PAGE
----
Based on Need
The important thing to know about the Pension program is that it’s based upon need. “Need” is based on countable income and net worth, according to the VA’s standard. Countable income generally means all income of any kind that comes in to the Veteran and their spouse. However, there are medical based expenses which the VA may deduct from this countable income amount. Note that according to the VA, you may only deduct non-reimbursed medical expenses above 5% of your MAPR. This means that if you are a Veteran with no dependents, you may deduct non-reimbursed medical expenses for the year that are over $737 (5% of MAPR $14,753).
The VA will periodically verify medical expenses claimed by the beneficiary. In that case, the claimants will need to be able to send provider proof of the medical expenses they are claiming.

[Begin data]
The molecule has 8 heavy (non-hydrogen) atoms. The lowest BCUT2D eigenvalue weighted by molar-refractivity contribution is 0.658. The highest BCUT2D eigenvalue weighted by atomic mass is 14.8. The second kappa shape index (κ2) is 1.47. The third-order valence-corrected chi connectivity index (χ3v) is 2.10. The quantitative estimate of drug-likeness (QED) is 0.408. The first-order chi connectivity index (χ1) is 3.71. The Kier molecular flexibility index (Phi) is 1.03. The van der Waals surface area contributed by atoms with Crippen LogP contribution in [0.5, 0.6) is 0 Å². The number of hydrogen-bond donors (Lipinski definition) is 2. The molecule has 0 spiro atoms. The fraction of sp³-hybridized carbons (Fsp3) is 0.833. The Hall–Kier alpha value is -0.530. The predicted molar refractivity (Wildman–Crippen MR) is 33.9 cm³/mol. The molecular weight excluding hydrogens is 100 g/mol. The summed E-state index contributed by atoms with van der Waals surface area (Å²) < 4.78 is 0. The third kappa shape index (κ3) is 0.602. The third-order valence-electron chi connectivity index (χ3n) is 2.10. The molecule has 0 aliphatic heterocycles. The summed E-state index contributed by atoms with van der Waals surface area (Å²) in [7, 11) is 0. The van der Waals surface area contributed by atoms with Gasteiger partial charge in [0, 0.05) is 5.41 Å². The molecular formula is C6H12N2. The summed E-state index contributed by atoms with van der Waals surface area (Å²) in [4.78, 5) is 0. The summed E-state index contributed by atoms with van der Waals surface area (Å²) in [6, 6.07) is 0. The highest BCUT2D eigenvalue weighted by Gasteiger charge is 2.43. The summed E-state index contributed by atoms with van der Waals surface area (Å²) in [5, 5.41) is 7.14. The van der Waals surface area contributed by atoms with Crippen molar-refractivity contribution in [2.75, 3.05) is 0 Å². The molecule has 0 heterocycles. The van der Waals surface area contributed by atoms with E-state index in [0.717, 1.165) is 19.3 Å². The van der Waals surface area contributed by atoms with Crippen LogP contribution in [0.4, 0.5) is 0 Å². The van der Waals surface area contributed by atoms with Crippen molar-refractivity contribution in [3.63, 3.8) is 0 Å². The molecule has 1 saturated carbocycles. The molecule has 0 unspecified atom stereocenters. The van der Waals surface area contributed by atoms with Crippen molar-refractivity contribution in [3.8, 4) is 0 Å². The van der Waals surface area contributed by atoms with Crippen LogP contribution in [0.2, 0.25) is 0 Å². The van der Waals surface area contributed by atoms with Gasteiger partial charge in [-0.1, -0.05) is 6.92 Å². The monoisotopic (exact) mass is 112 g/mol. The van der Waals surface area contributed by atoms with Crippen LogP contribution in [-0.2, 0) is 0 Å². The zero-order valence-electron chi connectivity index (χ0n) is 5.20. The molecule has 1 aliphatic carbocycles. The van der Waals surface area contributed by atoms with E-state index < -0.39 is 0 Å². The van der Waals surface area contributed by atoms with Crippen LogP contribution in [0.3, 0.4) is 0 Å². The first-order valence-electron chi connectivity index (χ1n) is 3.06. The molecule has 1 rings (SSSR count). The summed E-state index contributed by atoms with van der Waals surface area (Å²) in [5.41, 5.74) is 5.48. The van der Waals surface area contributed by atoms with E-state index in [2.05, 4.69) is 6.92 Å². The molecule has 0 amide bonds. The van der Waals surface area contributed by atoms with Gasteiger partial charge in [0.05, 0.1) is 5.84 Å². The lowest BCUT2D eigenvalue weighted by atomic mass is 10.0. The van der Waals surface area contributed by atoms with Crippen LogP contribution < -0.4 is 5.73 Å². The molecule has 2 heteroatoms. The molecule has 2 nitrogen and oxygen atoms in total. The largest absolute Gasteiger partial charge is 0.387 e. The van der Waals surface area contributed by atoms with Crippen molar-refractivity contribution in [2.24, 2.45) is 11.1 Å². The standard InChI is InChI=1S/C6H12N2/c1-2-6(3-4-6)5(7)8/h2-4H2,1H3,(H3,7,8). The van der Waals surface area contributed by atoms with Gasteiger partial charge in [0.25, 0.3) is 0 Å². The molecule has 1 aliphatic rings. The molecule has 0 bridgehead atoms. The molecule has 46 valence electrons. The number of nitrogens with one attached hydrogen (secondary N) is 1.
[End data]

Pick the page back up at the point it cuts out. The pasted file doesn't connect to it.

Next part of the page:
In addition, the VA has instituted a 3-year look back period when a Veteran files for a pension. This lookback period is to review any transfers of assets at less than fair market value in order to reduce net worth.
The Maximum Annual Pension Rate (MAPR, reproduced below for 2022) is the maximum amount of pension that the VA will pay. It is based on number of dependents. IF their countable income is below the MAPR, the VA will award a pension to raise the Veteran’s income up to the MAPR, but not above it.
As an example, suppose a Veteran receives Social Security of $700 each month. They do not have enough non-reimbursed medical expenses to count. This income yields a yearly income of $8400 a year. In such a case, if the Veteran meets all of the requirements to receive a pension, the VA would award $6,353 for the year. Dividing this amount by 12 gives $529.41 a month that the Veteran will receive as a pension.
Special Monthly Pension Amounts (2022)